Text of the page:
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Microplastics found in drinking water of West Africa’s largest city

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Microplastics are now widely present in the drinking water of Lagos, the largest city in Nigeria, a newly published study finds.

The tiny particles and flakes, produced when plastic is disposed of improperly and breaks down, seep into the environment where they can be ingested by animals and humans.

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Recently, researchers detected microplastics in human blood for the first time.

Each year, the world produces upwards of 400 million tons of plastic waste, according to the United Nations.

The World Health Organization issued a report in 2019 saying that microplastics were “ubiquitous,” but that not enough was known about what long-term exposure would mean for human health.

“We urgently need to know more about the health impact of microplastics because they are everywhere—including in our drinking water,” Maria Neira, director of the WHO’s Department of Public Health, Environment and Social Determinants of Health, said at the time.

The study, conducted by researchers from the China University of Petroleum and Covenant University in Nigeria, didn’t investigate the health effects of microplastics.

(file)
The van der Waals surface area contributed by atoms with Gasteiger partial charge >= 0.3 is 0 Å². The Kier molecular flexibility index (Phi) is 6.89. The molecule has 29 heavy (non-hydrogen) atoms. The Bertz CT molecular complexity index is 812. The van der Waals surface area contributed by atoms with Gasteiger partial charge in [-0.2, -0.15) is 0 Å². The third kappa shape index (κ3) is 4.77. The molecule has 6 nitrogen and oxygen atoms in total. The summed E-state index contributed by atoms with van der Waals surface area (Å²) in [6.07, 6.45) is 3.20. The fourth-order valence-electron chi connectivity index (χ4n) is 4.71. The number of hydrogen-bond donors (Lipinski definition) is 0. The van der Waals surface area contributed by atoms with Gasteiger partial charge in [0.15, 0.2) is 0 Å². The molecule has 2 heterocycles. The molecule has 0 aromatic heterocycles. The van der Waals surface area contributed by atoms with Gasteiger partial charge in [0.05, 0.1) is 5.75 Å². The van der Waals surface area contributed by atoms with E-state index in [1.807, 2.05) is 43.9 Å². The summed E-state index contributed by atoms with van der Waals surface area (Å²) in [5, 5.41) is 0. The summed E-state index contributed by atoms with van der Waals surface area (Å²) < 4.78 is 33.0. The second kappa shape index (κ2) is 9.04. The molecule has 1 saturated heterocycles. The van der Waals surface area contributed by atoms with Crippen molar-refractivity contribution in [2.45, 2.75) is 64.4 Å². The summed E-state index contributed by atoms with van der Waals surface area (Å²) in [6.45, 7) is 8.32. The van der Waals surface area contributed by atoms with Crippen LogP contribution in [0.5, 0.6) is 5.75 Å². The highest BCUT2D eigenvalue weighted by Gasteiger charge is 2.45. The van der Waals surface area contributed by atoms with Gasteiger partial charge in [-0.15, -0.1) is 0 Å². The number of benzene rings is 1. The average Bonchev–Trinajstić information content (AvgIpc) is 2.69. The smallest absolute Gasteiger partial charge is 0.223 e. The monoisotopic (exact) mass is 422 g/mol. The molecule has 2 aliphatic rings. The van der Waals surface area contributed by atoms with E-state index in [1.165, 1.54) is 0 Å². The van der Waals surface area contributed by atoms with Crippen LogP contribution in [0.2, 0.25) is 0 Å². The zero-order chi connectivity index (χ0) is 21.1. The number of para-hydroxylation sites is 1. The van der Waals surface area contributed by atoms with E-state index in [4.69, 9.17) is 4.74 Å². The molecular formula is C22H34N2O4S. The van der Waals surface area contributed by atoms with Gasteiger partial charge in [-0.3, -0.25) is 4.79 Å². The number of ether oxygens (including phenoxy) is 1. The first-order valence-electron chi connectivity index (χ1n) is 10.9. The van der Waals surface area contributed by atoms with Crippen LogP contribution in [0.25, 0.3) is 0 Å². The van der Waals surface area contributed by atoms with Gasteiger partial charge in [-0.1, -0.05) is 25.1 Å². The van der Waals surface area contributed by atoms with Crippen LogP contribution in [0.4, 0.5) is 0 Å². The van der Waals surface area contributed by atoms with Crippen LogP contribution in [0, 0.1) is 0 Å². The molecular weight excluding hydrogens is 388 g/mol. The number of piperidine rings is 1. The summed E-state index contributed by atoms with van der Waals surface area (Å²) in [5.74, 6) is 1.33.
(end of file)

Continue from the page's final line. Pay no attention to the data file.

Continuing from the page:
But it was the first to look for them in boreholes in the Lagos area, finding they were “abundant in the water and sediment” in all of the boreholes they sampled.

About 90 percent of the roughly 20 million residents of Lagos get their drinking water from boreholes, as they are considered less polluted than surface creeks and lagoons.

This water is delivered untreated and commonly stored in tanks above people’s homes.

The researchers noted that microplastics don’t degrade and if plastic pollution continues, it “will result in increased accumulation in the borehole drinking water with time.”

In the report, published in Environmental Toxicology & Chemistry, the authors suggest the government should police industrial sources of pollution more diligently.

Researching microplastics in water is difficult, they note, because of the lack of a standard way to measure contamination.

“It is essential to develop general criteria for sampling and reporting on microplastics for further research,” they conclude.

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